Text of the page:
Naturopathy

What is Naturopathic Medicine?

natural-herbal-medicine-vector_tightNaturopathic medicine is a distinct method of primary health care – it is based on the belief that the human body has an innate healing ability.  Naturopathic doctors use methods and substances which work in harmony with the body. Some of these include natural therapeutics such as botanicals, nutritional supplements, herbal remedies, dietetics, traditional medicine, homeopathy, and prescribing bio-identical hormones.

Naturopathic doctors work with their patients to prevent and treat acute and chronic illness and disease, restore health and establish optimal fitness. This is accomplished through:

Prevention

Naturopathic doctors emphasize the prevention of disease-assessing risk factors, heredity and susceptibility to disease and making appropriate interventions in partnership with their patients to prevent illness.

Diagnosis

Diagnosis and evaluation of the individual’s state of health are accomplished by integrated modern and traditional, and appropriate methods of laboratory and clinical diagnosis.

Treatment and Care

Therapeutic methods and substances are used which work in harmony with the person’s inherent self-help process, including: dietetics and nutritional substances, botanical medicine, prescription hormones, homeopathy, acupuncture and counseling.

Fish Oil vs Prostate Health

Spoiler: probably fine.

As you may be aware, an article published in the July 2013 issue of the Journal of the National Cancer Institute suggests there is an association between elevated blood levels of omega-3 fatty acid and a heightened risk of prostate cancer. I interpreted this study with a significant degree of caution for a variety of reasons:

fish-oilThe information came from what is referred to as a retrospective, nested, case-control study. The data was extracted from another, much larger, previously conducted trial that was not originally intended to examine the relationship between omega-3 fatty acid levels and prostate cancer. In other words, the original study was not designed to determine any of the conclusions reached in the analysis contained in the article.

The study’s results conflict with the results from other studies that do suggest that omega-3 fatty acids offer a protective benefit against prostate cancer; and these other studies were, in fact, designed to analyze that very outcome. (See linkhttp://www.ncbi.nlm.nih.gov/pmc/articles/PMC3629172/

Identifying one particular physiologic marker in a group of individuals with a given condition – in this case, an elevated omega-3 level in men with prostate cancer – does not prove causation, especially when that marker can be influenced by diet or behavior and is only measured at a single point in time.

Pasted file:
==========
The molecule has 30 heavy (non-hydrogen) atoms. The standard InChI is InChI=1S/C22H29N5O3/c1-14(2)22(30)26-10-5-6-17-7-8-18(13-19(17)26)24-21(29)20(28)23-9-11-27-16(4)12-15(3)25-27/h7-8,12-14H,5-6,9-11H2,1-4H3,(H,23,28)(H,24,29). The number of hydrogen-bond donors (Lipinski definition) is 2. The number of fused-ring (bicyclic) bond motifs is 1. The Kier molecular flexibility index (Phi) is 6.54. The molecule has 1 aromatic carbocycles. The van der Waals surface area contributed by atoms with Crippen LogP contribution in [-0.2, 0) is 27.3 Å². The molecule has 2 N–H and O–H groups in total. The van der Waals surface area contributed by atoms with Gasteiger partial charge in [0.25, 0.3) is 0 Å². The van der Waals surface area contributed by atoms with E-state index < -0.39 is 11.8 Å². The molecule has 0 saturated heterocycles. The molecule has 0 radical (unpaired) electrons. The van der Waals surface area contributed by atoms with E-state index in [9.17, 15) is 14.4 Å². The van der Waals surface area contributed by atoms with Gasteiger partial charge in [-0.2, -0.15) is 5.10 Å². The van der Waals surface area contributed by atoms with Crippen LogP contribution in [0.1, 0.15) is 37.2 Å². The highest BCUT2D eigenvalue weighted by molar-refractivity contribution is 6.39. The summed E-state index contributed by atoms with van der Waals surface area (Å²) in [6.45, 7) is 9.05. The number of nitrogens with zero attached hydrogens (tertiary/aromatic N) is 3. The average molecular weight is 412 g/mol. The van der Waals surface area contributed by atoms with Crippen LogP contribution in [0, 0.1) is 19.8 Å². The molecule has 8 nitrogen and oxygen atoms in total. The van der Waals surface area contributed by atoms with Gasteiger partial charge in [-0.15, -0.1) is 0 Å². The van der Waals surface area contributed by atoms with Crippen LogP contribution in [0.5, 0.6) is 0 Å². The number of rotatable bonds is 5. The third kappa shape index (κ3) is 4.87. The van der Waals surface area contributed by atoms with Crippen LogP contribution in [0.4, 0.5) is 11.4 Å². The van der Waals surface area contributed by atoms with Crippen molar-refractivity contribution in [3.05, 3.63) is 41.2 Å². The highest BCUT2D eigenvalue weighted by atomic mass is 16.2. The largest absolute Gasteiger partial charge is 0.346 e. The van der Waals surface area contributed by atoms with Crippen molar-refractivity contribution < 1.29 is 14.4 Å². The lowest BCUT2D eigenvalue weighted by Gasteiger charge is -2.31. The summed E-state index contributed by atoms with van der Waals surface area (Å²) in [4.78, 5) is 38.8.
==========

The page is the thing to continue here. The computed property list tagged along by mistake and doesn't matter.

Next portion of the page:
It is also hugely important to realize that the authors of this study did not assess any of the participants’ dietary intake of fatty fish or omega-3 nutritional supplements – the study’s conclusions are based wholly on the results of a single blood test.

The omega-3 index, which measures both EPA and DHA within red blood cells, is a much more accurate indicator of long-term omega-3 intake and tissue status than is the plasma omega-3 level, which is subject to significant day-to-day variability.

A number of confounding risk factors might have influenced the purported outcomes in the study, despite attempts by the investigators to account for them:

  • 53 percent of the subjects with prostate cancer were smokers.
  • 64 percent of the cancer subjects regularly consumed alcohol.
  • 30 percent of the cancer subjects had at least one first-degree relative with prostate cancer.
  • 80 percent of the cancer subjects were overweight or obese.

Considering the extensive body of literature that supports the anti-inflammatory effects of omega-3 fatty acids, there is no credible biological mechanism, nor is one suggested in the article, that would explain why these essential fatty acids might increase one’s risk of cancer.

Summary: Given the inconsistent data attributable to omega-3 fatty acids and prostate cancer, and acknowledging the broad range of health benefits that are almost universally accorded to omega-3 fatty acid consumption, it would be premature to stop eating fish or to discontinue taking omega-3 nutritional supplements on the basis of this study.

I encourage you to ask me about our Omega-3 Index bloodspot test so we can determine what your individual levels of EPA and DHA are. It’s a simple finger-prick test that can give us a lot of information.

Information used in this article was drawn from the knowledgeable Dr. Robert Rountree, MD, Chief Medical Officer of Thorne Research, Inc.